Having Patience with the Venture Capital Timeline

One major challenge when investing in venture capital is to remember to stay patient when facing a timeline that could take years to see positive cash flows. This illiquidity is mainly due to the amount of time it takes a startup to go public or even get acquired.

As of 2017, the median time for a startup to exit via an IPO was 8.2 years. As more late stage startups are choosing to raise more capital and lengthen their runway rather than exit, liquidity has become the single biggest challenge for venture capital firms. Even success stories like Buzzfeed, Qualtrics and AirBnB have chosen to raise more money late in the game instead of going public, despite consistent revenue and high valuations. The reasoning is simple: they want more time. By staying private longer, these startups hope to establish profitability and avoid the pitfalls they’ve watched other tech startups like Snap run into.

While the long road to an IPO can seem daunting, it actually doesn’t spell trouble for venture capital investing. In the beginning of a VC portfolio’s lifetime, it will see little to no net cash flow as investments are being made, resulting in greater cash outflow than inflow. As portfolio companies start to exit, the portfolio moves into a harvest period in which earlier unrealized gains are realized. At this point, a venture capital portfolio can be self-funding where the realized gains now fund the newer venture investments. By the way, this is the exact same j curve investment horizon that private equity and real estate experience. In this regard, venture capital investing is exactly the same as investing in private equity or real estate. More importantly, investment returns generally increase with the degree of illiquidity for which venture capital historically has had the best performance.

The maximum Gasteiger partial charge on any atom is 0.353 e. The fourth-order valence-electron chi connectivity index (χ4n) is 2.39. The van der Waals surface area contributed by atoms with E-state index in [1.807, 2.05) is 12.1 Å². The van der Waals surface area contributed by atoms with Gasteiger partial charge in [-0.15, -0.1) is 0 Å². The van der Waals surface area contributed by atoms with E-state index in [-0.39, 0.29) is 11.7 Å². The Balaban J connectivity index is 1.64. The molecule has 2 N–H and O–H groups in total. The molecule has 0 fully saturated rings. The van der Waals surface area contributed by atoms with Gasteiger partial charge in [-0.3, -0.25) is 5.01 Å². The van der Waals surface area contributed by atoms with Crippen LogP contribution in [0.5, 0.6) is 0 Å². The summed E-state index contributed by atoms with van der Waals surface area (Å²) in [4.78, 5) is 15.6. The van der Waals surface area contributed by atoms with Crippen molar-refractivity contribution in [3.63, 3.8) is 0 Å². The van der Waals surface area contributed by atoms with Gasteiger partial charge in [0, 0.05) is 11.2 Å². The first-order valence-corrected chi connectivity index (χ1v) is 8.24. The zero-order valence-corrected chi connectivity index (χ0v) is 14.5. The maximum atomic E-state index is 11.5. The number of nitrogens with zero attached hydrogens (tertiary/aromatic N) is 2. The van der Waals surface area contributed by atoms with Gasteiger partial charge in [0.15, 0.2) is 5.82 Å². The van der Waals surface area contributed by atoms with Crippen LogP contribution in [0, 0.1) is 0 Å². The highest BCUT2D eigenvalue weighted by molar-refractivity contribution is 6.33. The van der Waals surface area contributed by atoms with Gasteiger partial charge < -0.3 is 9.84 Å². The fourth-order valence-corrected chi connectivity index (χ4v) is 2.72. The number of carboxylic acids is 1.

If the long-term outsized returns associated with venture capital investing don’t provide enough incentive to take on the risk associated with venture’s illiquidity and timeframe, there are other options to help reduce the investment frame and risk. However, it is usually done with a concomitant reduction of risk. As highlighted last month with the Spotify IPO, secondary markets for late-stage venture investments have matured and proliferated. These markets can allow you to either invest at a later-company-stage or achieve partial or even full liquidity on an early investment without an actual exit event like an IPO or acquisition. In addition, funds that focus on late-stage secondary transactions have also begun to emerge, offering smaller investors the chance to participate in later-stage venture opportunities with shorter investment windows.

If you are interested in learning more about the role of venture capital within family offices, feel free to contact us at lvam@laconiacapitalgroup.com.

Originally published in the May 2018 LVAM Newsletter.